American Civil War
The American Civil War from 1861-1865 is the central event in America’s history after decades of tensions between the northern and southern states over slavery, states’ rights and westward expansion. Other names by the Northerners for this War are – “war to preserve the Union,” the “war of the rebellion” (war of the Southern rebellion), and the “war to make men free.”, while the Southerners may refer to it as the “war between the States” or the “war of Northern aggression”.
While the American Revolution of 1776-1783 strived to bring independence to the United States, the Civil War determined what kind of a nation it would be. The war was determined to resolve two main questions that the freedom revolution left unanswered – whether the United States should be a coalition (confederation) of sovereign states or a united nation with a sovereign national government; or whether this largest slaveholding country in the world, born of a declaration stating all men equal, would continue to exist as it it.
Victory in this war preserved the United States as one nation and ended the historic institution of slavery that had been prevalent in this country from its beginning. But this change came at the cost of 6,25,000 lives – nearly as many American soldiers as died in all other wars the country has ever fought, combined.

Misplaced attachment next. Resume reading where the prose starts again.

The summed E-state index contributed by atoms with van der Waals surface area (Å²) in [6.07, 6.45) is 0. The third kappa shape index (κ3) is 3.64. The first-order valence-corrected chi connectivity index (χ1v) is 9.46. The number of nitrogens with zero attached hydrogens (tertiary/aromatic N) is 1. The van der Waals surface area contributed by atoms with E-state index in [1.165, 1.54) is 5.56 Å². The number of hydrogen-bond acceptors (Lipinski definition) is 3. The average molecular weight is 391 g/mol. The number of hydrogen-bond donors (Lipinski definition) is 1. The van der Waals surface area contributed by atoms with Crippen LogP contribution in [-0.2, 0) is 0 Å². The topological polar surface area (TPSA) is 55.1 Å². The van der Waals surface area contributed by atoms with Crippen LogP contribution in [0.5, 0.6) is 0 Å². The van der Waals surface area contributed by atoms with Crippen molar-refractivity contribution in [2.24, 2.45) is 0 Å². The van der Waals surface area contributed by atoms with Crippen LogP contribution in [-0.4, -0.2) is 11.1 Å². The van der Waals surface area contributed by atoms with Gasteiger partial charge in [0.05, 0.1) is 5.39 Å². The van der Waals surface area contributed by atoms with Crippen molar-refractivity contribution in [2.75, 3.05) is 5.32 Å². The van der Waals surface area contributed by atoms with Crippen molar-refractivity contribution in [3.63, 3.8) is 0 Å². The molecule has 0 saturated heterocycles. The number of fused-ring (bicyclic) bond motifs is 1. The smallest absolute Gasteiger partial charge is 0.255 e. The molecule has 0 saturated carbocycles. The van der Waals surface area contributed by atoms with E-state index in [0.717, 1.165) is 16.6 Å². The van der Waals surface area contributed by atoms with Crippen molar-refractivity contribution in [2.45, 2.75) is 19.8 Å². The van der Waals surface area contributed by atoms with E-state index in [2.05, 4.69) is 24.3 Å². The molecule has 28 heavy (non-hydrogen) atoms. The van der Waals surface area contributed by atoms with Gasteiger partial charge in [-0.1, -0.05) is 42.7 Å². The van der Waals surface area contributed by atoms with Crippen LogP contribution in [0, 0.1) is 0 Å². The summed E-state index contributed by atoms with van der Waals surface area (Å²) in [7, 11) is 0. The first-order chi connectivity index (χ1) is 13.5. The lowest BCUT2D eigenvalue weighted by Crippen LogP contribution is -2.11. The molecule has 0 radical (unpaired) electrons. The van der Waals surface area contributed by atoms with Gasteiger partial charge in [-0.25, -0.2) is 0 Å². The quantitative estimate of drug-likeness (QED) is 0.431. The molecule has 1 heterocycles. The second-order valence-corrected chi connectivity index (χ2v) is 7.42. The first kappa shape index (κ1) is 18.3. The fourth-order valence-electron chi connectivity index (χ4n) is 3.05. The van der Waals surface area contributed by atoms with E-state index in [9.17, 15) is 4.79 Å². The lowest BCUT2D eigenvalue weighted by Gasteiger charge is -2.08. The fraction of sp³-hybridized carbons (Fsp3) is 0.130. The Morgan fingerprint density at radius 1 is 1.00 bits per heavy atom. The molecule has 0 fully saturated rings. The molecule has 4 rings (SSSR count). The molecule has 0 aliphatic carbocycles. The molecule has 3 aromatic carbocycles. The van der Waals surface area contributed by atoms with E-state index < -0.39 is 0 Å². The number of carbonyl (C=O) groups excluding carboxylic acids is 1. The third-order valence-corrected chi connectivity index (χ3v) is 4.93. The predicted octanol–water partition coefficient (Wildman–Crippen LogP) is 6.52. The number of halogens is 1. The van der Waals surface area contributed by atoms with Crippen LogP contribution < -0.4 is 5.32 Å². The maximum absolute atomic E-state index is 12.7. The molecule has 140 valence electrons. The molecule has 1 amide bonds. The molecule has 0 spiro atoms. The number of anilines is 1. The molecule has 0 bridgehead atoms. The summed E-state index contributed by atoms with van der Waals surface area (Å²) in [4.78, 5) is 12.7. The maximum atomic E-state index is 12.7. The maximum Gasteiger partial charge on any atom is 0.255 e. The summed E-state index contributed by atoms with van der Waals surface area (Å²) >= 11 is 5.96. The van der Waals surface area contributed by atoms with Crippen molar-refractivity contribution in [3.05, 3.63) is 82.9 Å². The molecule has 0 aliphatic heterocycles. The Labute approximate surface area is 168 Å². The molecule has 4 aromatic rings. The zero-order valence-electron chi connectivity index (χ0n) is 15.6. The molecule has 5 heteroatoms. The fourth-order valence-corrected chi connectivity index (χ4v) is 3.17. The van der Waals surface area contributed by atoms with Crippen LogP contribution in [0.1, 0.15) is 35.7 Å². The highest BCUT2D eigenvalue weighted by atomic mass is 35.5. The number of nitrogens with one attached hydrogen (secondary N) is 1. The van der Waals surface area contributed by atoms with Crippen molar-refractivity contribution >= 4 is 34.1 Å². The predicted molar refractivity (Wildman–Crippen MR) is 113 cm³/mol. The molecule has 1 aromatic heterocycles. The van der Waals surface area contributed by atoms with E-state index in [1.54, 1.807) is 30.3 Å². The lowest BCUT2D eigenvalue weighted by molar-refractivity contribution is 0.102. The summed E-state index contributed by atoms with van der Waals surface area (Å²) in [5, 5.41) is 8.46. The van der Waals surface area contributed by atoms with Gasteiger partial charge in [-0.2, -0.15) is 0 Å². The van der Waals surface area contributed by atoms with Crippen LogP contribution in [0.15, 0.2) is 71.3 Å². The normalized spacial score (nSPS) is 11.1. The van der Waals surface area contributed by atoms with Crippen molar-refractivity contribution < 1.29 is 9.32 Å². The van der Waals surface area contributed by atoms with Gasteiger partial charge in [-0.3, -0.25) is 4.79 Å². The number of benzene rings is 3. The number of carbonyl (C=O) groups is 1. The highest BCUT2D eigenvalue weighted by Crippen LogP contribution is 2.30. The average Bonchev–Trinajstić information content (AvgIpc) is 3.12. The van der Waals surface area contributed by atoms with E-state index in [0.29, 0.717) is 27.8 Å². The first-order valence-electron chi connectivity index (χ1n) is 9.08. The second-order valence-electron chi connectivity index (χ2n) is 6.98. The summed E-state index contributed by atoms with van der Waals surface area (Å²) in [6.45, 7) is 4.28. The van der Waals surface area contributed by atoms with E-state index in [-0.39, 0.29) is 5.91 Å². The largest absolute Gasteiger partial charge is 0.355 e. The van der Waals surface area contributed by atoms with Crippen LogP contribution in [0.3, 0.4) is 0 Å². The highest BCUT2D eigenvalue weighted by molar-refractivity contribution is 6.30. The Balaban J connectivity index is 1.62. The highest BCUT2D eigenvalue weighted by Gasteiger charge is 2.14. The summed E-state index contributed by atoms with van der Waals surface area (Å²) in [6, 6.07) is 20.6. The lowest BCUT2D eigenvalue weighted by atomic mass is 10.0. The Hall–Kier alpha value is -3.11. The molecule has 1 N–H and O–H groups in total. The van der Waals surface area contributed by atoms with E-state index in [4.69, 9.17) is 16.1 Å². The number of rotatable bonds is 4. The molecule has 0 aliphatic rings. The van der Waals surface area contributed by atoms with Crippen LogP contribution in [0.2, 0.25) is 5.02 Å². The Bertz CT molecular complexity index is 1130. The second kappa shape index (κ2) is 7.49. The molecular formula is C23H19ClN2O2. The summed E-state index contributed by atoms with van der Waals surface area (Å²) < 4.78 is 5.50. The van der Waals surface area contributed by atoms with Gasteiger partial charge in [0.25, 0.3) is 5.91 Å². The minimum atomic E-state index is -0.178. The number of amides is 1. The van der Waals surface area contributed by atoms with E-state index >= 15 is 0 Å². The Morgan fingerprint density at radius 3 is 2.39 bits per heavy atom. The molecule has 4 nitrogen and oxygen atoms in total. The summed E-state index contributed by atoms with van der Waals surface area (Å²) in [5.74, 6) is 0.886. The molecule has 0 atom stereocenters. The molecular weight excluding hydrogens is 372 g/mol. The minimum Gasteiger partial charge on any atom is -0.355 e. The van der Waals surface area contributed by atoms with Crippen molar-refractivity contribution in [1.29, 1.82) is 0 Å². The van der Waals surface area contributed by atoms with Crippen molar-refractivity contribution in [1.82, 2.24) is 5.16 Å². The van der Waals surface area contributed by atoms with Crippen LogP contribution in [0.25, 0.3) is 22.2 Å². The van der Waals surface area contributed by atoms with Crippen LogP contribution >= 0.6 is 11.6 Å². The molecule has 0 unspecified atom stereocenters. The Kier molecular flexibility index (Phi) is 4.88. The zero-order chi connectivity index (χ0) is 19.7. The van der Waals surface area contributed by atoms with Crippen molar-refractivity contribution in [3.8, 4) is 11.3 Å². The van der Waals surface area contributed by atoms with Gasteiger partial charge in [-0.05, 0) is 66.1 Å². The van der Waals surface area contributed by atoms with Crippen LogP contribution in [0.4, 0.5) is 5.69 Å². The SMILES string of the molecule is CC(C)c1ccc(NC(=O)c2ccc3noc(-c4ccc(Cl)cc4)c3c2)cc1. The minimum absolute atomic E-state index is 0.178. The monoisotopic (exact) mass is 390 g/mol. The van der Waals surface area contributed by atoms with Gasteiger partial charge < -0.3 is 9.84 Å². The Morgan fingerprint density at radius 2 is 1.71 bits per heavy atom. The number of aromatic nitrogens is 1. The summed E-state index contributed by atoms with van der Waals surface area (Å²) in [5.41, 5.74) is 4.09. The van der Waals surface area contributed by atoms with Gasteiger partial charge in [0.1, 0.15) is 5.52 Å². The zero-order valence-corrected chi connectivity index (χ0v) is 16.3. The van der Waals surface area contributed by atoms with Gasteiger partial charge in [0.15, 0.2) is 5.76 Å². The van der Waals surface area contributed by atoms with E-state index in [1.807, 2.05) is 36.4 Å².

The main reason behind the Civil War was the uncompromising differences between the free and slave states. When Abraham Lincoln, the first Republican president, won election in 1860, he pledged to keep slavery out of the territories of the nation. Seven southern states-Confederate states of America (South Carolina, Mississippi, Florida, Alabama, Georgia, Louisiana and Texas) seceded from the nation to form the Confederate States of America, soon four more states joined them.
The Civil War ended in Confederate surrender in 1865.
In the 1800s when the United States was making tremendous economic growth, some fundamental economic differences existed between the country’s northern and southern regions.